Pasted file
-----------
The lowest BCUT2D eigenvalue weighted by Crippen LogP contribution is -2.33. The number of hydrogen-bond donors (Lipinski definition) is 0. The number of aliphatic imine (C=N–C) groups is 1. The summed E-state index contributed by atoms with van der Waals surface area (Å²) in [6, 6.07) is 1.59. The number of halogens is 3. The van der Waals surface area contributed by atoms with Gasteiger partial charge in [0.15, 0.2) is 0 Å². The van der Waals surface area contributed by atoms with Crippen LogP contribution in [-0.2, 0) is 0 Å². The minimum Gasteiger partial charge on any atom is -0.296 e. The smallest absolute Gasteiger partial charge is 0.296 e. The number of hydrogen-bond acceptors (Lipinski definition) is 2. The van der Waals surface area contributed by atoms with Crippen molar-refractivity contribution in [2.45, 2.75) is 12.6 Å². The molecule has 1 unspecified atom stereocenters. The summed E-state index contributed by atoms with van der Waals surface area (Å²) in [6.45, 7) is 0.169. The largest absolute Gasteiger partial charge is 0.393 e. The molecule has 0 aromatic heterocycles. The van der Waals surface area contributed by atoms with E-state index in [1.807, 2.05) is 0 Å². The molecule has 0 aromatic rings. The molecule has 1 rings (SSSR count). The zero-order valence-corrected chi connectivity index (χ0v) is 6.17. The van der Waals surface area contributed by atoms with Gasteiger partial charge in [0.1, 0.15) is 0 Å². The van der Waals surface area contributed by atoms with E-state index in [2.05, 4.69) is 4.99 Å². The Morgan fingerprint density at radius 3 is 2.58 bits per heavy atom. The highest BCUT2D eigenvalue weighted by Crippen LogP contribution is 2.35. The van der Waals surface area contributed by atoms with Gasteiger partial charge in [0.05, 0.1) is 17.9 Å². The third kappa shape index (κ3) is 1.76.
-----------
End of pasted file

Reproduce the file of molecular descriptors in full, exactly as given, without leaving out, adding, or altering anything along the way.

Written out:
The lowest BCUT2D eigenvalue weighted by Crippen LogP contribution is -2.33. The number of hydrogen-bond donors (Lipinski definition) is 0. The number of aliphatic imine (C=N–C) groups is 1. The summed E-state index contributed by atoms with van der Waals surface area (Å²) in [6, 6.07) is 1.59. The number of halogens is 3. The van der Waals surface area contributed by atoms with Gasteiger partial charge in [0.15, 0.2) is 0 Å². The van der Waals surface area contributed by atoms with Crippen LogP contribution in [-0.2, 0) is 0 Å². The minimum Gasteiger partial charge on any atom is -0.296 e. The smallest absolute Gasteiger partial charge is 0.296 e. The number of hydrogen-bond acceptors (Lipinski definition) is 2. The van der Waals surface area contributed by atoms with Crippen molar-refractivity contribution in [2.45, 2.75) is 12.6 Å². The molecule has 1 unspecified atom stereocenters. The summed E-state index contributed by atoms with van der Waals surface area (Å²) in [6.45, 7) is 0.169. The largest absolute Gasteiger partial charge is 0.393 e. The molecule has 0 aromatic heterocycles. The van der Waals surface area contributed by atoms with E-state index in [1.807, 2.05) is 0 Å². The molecule has 0 aromatic rings. The molecule has 1 rings (SSSR count). The zero-order valence-corrected chi connectivity index (χ0v) is 6.17. The van der Waals surface area contributed by atoms with Gasteiger partial charge in [0.1, 0.15) is 0 Å². The van der Waals surface area contributed by atoms with E-state index in [2.05, 4.69) is 4.99 Å². The Morgan fingerprint density at radius 3 is 2.58 bits per heavy atom. The highest BCUT2D eigenvalue weighted by Crippen LogP contribution is 2.35. The van der Waals surface area contributed by atoms with Gasteiger partial charge in [0.05, 0.1) is 17.9 Å². The third kappa shape index (κ3) is 1.76.